Spiegel, Alisa: Investment and land-use decision under consideration of uncertainty. - Bonn, 2018. - Dissertation, Rheinische Friedrich-Wilhelms-Universität Bonn.
Online-Ausgabe in bonndoc:
author = {{Alisa Spiegel}},
title = {Investment and land-use decision under consideration of uncertainty},
school = {Rheinische Friedrich-Wilhelms-Universität Bonn},
year = 2018,
month = sep,

note = {Investment and land use decisions pre-determine the distribution of other farm resources and thus constitute core farm activities. Investments at the farm level often include sunk costs, risks, returns-to-scale, investment options of predefined sizes, and multiple stages of investment. Considering these factors is crucial for improving understanding of the economic incentives and disincentives to invest at the farm level and appropriate design of related policy. However, existing numerical methods of investment analysis fail to capture all the listed factors simultaneously due to explicit or implicit restrictions.
This thesis narrows this methodological gap by developing a numerical method to analyze investment options at the farm level. The method is applied to decision making with regard to investing in a perennial energy crop production system—short-rotation coppice (SRC)—on a representative farm in Germany. The investment option implies all of the attributes listed above. Furthermore, empirical analysis of SRC adoption exclusively for biomass production is relevant in light of increasing renewable energy demand. SRC is characterized by multiple environmental benefits relative to other forms of agriculture and offers a more efficient energy generation option compared to annual bioenergy crops. For a farmer, SRC is advantageous due to low input requirements, potential natural hedging, and broad political support. In addition, timing of SRC biomass production is not predetermined and to some extent flexible, such that there is potential to adjust any decision based on how future conditions evolve. Yet, farmers in the European Union have been reluctant to adopt SRC and the literature provides no clear explanation. The empirical aim of this research is hence to quantify the economic incentives and disincentives for German farmers to adopt SRC under consideration of risk levels and preferences, and to provide relevant policy recommendations.
To simulate SRC introduction at the farm level, I design a stochastic-dynamic model and develop a novel solution approach that combines Monte Carlo simulation, scenario tree reduction, and stochastic programming. A scenario tree reduction technique uses draws obtained with Monte Carlo simulation and outputs a scenario tree, which is then combined with a farm-level model. Restrictive assumptions commonly made in the literature are relaxed. In particular, a farmer can either decide to introduce SRC immediately or else postpone the decision; also, coppicing intervals and the total lifetime of SRC plantation are flexible. Potential adoption of SRC is formulated as an American compound option, where planting, each coppicing or biomass harvest, and final reconversion back to annual crop production are stages of the compound option. SRC competes for limited farm resources with annual crop production, while returns from both SRC and annual crops are stochastic. The outcome hence includes not only optimal timing, but also optimal scale of SRC introduction. Risk aversion is introduced using the concept of stochastic dominance. The method developed and demonstrated here is transparent, allows relaxing assumptions, and does not hamper computational capacity. It is a rather general instrument for the analysis of long-term investment options under conditions of uncertainty and risk preferences, and hence is of interest far beyond the specific context described in this case study.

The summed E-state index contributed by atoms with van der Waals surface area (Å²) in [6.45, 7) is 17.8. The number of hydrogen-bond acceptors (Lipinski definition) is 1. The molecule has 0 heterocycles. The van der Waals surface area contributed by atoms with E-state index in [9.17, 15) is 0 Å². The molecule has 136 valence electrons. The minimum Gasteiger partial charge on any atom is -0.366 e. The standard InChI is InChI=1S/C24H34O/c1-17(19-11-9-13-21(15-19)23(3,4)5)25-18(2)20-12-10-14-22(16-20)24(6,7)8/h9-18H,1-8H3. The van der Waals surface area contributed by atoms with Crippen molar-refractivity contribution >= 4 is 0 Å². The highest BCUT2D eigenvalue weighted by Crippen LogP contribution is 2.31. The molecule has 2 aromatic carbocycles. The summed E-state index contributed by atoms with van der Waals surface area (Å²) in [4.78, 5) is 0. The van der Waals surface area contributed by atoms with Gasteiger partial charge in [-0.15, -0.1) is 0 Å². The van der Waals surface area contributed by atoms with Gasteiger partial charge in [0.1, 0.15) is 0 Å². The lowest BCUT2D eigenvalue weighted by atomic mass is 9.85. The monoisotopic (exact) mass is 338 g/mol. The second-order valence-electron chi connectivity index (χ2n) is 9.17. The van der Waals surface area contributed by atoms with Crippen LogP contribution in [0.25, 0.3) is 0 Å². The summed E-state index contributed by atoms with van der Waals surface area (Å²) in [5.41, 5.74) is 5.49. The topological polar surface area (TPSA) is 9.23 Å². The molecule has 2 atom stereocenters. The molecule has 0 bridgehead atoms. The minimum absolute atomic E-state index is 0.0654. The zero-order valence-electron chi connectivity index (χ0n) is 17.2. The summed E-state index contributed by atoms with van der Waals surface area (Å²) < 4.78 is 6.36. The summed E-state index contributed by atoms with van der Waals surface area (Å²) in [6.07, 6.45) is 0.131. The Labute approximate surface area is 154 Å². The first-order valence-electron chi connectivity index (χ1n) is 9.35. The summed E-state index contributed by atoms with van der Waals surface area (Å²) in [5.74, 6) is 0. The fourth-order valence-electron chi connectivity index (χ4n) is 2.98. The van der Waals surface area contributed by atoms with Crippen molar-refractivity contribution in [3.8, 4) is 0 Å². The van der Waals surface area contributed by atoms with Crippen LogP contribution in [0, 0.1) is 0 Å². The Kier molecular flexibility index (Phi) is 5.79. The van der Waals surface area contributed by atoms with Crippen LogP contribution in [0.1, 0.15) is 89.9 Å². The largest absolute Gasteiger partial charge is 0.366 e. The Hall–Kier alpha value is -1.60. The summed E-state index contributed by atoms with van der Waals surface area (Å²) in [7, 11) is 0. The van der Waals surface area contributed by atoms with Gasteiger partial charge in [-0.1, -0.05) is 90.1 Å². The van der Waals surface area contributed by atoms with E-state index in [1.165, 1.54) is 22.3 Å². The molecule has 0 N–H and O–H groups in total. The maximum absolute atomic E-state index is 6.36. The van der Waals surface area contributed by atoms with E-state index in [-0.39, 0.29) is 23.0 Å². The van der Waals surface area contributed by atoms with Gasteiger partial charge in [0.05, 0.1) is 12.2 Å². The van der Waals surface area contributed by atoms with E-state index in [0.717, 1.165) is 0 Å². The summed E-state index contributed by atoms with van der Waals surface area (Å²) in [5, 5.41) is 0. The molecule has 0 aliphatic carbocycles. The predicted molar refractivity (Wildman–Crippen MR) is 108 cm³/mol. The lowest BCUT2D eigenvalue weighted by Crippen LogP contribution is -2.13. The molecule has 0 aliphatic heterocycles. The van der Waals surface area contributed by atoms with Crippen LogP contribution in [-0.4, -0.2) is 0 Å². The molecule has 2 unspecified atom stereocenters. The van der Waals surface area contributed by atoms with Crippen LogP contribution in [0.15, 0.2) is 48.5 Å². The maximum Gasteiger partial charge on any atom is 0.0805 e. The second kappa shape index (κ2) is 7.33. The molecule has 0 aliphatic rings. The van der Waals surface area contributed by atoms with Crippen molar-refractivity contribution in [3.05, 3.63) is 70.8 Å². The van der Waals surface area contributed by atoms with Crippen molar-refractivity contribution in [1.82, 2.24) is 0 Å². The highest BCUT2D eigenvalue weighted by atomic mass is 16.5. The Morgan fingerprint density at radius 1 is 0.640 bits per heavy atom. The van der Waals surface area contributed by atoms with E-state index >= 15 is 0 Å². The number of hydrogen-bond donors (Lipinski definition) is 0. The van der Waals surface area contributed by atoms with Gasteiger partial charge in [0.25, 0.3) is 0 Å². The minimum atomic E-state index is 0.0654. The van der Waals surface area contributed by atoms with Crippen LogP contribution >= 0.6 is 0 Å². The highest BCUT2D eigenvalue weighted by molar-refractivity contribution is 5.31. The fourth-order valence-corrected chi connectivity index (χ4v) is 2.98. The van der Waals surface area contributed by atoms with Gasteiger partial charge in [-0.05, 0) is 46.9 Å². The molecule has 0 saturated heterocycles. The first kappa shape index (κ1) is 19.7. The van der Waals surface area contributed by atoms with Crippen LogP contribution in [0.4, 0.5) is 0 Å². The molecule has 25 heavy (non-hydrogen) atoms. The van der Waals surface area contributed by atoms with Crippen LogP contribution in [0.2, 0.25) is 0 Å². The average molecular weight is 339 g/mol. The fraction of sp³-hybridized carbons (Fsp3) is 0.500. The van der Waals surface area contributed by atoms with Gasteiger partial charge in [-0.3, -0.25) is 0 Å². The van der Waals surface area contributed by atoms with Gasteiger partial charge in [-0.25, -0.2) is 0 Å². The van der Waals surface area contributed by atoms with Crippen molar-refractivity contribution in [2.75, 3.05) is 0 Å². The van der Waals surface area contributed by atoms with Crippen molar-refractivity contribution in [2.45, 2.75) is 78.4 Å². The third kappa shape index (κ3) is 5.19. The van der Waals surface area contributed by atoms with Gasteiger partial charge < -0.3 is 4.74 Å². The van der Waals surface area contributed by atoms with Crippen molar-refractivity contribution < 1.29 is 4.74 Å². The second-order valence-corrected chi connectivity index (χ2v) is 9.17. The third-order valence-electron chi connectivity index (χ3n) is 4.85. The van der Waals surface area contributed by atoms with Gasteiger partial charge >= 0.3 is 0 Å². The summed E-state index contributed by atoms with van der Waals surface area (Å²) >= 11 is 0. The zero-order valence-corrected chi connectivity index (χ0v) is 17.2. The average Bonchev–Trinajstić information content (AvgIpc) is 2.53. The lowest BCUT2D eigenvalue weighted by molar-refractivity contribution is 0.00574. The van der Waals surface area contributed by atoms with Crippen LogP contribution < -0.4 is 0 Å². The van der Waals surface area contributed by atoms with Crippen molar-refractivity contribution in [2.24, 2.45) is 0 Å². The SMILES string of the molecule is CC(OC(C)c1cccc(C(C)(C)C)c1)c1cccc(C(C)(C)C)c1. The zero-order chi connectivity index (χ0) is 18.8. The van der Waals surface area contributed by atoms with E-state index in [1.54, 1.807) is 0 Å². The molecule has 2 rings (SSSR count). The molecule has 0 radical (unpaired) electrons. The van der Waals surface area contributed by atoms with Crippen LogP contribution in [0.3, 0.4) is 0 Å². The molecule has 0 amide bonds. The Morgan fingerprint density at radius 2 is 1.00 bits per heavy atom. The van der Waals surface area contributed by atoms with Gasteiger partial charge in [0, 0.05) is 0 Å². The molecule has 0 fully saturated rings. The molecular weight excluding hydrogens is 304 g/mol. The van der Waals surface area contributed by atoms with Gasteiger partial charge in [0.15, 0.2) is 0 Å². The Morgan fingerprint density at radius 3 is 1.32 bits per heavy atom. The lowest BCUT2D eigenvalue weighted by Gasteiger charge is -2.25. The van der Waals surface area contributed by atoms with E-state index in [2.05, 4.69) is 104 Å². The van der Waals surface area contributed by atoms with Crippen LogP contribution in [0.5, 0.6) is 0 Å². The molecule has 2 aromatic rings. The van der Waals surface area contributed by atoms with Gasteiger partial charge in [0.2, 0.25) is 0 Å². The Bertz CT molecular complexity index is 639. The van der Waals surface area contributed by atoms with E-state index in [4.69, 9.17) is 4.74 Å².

Empirical results demonstrate that SRC cannot compete with annual crop production under current market conditions and that individual farmers wait for a certain trigger or state-of-nature in order to adopt SRC. A risk-averse farmer might decide to introduce SRC earlier, though at a smaller scale, in order to take advantage of the potential natural hedging effect. The results indicate that some level of risk is associated with increased SRC introduction due to the benefits associated with the managerial flexibility inherent to SRC cultivation. In particular, flexible timing with respect to establishment, coppicing, and final reconversion allows farmers to exploit positive risks and mitigate negative ones. In this regard, policy instruments intended to reduce or eliminate risk associated with SRC cultivation were found to be inefficient. In contrast, currently implemented policies that help reduce the sunk costs and opportunity costs of SRC introduction are more efficient at promoting adoption, although the results suggest that such instruments need to be modified in order to be more effective, because otherwise farmers are more likely to postpone making decisions about SRC introduction. The empirical results of the ex-ante analysis conducted here should serve as a basis for higher level analyses and related policy recommendations.},

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